Beach town hall draws a crowd

By Duwayne Escobedo

About a dozen local citizens greeted Escambia County Commissioner Grover Robinson IV at his town hall meeting at the Santa Rosa Island Authority office by singing “move over Grover” to him.

The dozen protesters believe that Robinson is trying to give away Pensacola Beach property that the federal government deeded to the county in 1947 to make decisions for the good of the public.

Near the end of the meeting, however, the standing-room only crowd that packed the SRIA board room applauded Robinson.

He made clear the language he provided in a House bill spearheaded by U.S. Congressman Matt Gaetz, R-Fort Walton Beach, offered solutions to taxation and to preservation.

He said the bill provides a more equitable payment method for Pensacola Beach leaseholders. It allows them to choose to pay lease fees or pay property taxes but not both like many do now. Escambia County set up the lease system when the federal government initially conveyed the property. The county began assessing taxes on improvements on beach property in 2004.

Additionally, Robinson pointed out the bill, if it becomes law, would permanently protect undeveloped public areas from development. That means both national lawmakers and the five-member Escambia County Commission — instead of just commissioners — would have to approve development of those lands.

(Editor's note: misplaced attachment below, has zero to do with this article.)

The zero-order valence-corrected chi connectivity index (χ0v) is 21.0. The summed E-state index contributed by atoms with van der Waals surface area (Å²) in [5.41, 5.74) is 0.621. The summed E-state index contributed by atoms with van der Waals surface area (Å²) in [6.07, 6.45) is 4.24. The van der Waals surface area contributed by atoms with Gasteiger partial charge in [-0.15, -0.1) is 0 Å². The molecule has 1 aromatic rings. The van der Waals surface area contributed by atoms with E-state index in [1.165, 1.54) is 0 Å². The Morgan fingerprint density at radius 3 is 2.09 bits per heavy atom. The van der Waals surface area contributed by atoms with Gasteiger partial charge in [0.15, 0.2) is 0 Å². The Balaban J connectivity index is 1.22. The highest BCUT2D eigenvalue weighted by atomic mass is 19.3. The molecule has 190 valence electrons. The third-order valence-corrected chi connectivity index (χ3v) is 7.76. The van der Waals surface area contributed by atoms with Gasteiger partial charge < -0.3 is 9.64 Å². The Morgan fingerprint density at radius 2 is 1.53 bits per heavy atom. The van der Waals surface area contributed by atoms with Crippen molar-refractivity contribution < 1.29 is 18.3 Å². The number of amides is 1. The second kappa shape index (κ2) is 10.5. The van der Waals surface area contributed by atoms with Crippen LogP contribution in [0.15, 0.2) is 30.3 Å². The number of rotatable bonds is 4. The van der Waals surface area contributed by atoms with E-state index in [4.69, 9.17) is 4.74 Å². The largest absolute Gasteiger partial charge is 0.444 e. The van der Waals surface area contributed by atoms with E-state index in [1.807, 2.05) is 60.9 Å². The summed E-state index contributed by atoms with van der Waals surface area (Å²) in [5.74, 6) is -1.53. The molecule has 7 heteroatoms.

Robinson, who once owned a Pensacola Beach condo, pointed out zero high-rise condominiums have gone up since he took office in 2006.

“Pensacola Beach means an awful lot to me,” Robinson told the crowd. “Pensacola Beach is the single biggest asset we have.”

He admonished Santa Rosa County Commissioners for failing to put restrictions on Navarre Beach Development and continuing to pursue a pass through the barrier island. Robinson said their action caused Sen. Bill Nelson to drop his support for the bill.

“I see a lot of ‘save our beach’ signs,” Robinson said. “(Milton) is where all the noise needs to be made. We did it. Why can’t they do it?”

While the issue of taxes dominated the two-hour discussion, Robinson also addressed complaints about dogs at the beach, toll booth improvements, elimination of traffic congestion and the start of ferry service between Pensacola and Pensacola Beach as early as March 2018.

In addition, he revealed that the county plans to build an access road from Fort Pickens Road to Casino Beach just west of the Sheriff’s substation. Plus, it plans to extend a 10-foot pathway and a road to the Grand Marlin Restaurant.